There was a domestic dispute in the block of flats across from mine last night. I was washing dishes when I heard screaming and fragile things breaking and grunting.
It began in one of the apartments that faces mine, the balcony door open to the warm night, the argument therefore audible, and later continued in the stairwell. At no point did I see those involved – when it was upstairs I could see only the white of the living room wall; when it continued downstairs, I could see only shadows cast across the driveway by the amber light in the stairwell entrance.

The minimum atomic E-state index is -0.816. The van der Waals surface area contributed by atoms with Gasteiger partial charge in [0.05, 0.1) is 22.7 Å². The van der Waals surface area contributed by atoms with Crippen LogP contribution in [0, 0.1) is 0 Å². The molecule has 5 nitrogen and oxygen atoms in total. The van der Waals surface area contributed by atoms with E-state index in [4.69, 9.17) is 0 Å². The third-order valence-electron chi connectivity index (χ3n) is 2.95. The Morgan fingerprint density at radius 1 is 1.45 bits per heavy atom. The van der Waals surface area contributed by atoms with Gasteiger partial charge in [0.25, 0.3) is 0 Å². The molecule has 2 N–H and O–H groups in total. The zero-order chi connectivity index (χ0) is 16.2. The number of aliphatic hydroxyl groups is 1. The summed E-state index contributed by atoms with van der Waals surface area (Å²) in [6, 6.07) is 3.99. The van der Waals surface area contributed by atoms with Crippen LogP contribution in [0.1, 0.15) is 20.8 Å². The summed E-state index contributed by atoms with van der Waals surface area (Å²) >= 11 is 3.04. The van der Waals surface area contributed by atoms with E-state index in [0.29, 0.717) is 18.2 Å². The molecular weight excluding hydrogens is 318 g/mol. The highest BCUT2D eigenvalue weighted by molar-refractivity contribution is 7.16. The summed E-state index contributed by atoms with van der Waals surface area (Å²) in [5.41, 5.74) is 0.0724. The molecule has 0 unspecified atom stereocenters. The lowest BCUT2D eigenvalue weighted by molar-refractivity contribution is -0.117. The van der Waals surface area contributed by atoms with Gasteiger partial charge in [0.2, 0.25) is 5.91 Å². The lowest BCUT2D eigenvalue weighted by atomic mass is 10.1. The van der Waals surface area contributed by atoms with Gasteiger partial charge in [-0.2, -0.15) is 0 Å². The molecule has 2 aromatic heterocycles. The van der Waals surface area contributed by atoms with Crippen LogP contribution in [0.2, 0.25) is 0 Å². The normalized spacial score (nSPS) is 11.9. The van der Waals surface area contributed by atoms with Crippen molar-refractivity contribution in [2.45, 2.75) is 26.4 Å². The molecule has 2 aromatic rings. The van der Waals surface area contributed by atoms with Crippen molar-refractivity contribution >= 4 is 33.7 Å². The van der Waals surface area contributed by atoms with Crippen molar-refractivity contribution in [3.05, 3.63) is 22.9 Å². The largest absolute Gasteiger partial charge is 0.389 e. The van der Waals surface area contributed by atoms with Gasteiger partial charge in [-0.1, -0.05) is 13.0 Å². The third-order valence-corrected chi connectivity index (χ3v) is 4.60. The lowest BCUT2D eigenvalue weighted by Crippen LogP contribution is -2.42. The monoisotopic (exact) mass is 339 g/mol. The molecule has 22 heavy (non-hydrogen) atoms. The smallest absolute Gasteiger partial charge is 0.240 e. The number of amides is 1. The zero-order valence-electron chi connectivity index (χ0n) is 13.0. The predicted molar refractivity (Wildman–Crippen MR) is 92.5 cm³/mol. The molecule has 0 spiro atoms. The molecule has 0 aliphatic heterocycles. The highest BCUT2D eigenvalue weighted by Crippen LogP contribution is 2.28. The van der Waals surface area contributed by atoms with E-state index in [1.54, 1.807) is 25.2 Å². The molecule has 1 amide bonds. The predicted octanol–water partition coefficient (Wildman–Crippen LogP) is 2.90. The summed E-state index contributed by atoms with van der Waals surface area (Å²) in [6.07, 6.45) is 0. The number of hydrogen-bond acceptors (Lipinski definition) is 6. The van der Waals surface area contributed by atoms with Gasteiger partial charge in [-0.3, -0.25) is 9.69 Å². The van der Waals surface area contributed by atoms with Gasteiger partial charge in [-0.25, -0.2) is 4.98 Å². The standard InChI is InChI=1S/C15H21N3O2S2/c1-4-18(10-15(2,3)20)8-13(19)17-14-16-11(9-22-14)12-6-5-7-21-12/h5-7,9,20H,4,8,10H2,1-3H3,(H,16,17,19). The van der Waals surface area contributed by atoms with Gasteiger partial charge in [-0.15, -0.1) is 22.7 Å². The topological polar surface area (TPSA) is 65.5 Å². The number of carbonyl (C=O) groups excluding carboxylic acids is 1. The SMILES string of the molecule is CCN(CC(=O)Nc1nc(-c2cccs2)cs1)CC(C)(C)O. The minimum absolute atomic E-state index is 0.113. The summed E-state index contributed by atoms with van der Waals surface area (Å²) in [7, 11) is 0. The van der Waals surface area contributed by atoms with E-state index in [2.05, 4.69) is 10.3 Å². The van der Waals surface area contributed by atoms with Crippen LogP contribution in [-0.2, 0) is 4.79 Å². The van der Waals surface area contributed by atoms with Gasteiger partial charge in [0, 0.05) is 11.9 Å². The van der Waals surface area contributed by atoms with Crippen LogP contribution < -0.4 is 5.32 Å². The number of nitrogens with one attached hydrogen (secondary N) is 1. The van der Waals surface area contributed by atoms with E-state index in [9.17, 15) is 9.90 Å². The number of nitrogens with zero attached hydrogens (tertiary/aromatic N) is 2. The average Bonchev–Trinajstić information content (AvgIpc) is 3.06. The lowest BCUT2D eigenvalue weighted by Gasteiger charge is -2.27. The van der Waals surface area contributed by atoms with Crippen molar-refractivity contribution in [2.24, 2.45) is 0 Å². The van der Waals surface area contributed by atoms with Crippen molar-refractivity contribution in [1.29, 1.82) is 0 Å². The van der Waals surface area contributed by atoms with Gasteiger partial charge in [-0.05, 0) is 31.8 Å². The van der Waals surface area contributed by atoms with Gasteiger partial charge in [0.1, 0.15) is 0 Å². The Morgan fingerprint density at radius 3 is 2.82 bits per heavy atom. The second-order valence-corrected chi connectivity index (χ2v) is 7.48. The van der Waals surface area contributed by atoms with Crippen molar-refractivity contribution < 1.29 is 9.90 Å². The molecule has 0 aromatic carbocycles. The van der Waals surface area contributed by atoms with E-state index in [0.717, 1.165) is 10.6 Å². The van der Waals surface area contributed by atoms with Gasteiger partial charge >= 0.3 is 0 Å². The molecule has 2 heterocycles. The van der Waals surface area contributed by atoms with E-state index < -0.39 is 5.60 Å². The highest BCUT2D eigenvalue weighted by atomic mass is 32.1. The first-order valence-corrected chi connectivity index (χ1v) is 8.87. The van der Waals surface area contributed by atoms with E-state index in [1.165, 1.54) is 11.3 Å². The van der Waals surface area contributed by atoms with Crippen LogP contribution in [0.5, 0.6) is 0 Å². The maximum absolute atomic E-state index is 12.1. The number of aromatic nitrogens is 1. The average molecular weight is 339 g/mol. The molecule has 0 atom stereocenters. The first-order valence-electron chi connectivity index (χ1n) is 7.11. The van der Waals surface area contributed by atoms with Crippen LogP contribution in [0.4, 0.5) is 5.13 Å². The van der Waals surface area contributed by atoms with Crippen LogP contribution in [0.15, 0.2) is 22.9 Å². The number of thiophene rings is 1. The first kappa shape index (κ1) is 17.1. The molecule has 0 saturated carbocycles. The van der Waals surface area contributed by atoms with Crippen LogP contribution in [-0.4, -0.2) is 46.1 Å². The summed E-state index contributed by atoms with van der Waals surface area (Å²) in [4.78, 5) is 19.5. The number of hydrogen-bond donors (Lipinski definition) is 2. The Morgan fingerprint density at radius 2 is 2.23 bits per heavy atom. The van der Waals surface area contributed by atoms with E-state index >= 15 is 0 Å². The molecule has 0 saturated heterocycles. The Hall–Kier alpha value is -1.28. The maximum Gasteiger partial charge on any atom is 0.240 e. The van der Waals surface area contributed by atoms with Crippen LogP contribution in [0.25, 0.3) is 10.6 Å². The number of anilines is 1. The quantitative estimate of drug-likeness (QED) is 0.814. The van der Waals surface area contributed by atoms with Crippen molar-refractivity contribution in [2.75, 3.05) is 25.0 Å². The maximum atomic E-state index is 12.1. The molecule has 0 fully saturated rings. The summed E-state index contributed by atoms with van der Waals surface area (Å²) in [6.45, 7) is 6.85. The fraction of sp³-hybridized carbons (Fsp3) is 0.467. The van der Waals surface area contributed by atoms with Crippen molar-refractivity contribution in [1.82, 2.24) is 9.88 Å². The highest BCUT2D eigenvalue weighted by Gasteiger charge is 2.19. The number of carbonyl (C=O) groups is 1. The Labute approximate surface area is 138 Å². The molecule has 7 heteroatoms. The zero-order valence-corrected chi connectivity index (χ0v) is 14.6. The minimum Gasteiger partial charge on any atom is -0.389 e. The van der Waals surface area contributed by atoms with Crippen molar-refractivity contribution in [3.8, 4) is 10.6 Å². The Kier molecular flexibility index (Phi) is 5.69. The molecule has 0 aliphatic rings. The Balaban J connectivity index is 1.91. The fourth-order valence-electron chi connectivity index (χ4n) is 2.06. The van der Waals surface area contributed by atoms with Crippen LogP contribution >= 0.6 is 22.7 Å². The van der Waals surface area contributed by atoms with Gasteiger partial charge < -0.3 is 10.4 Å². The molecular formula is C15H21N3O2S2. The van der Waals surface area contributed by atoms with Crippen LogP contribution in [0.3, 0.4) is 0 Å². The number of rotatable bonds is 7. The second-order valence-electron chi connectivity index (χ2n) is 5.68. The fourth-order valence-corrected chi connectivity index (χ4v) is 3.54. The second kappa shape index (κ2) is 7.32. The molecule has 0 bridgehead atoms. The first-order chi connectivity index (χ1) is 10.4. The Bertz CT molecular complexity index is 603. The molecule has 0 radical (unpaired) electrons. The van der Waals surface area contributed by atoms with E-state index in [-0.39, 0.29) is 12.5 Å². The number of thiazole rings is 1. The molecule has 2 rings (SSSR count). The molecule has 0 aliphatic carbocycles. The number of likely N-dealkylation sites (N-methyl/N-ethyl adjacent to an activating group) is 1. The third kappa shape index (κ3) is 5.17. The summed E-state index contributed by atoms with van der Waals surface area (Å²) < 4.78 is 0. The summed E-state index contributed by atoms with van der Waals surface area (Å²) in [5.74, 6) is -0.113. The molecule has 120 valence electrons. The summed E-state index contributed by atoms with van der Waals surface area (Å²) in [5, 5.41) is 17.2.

It was the screaming, worried screams from a child or a young woman, that drew me outside, where I waited and listened. The men argued, something broke; the child or girl pleaded for her father to stop.
“You’re a dog,” one of the men said.
Most of their words, the low and guttural fighting words of men, caught in the thick night air.
“You’re a dog,” he said. “Dog. You’re a dog. Dog. Dog.”
When it is day, I see the man who lives in the apartment hanging his clothes out to dry.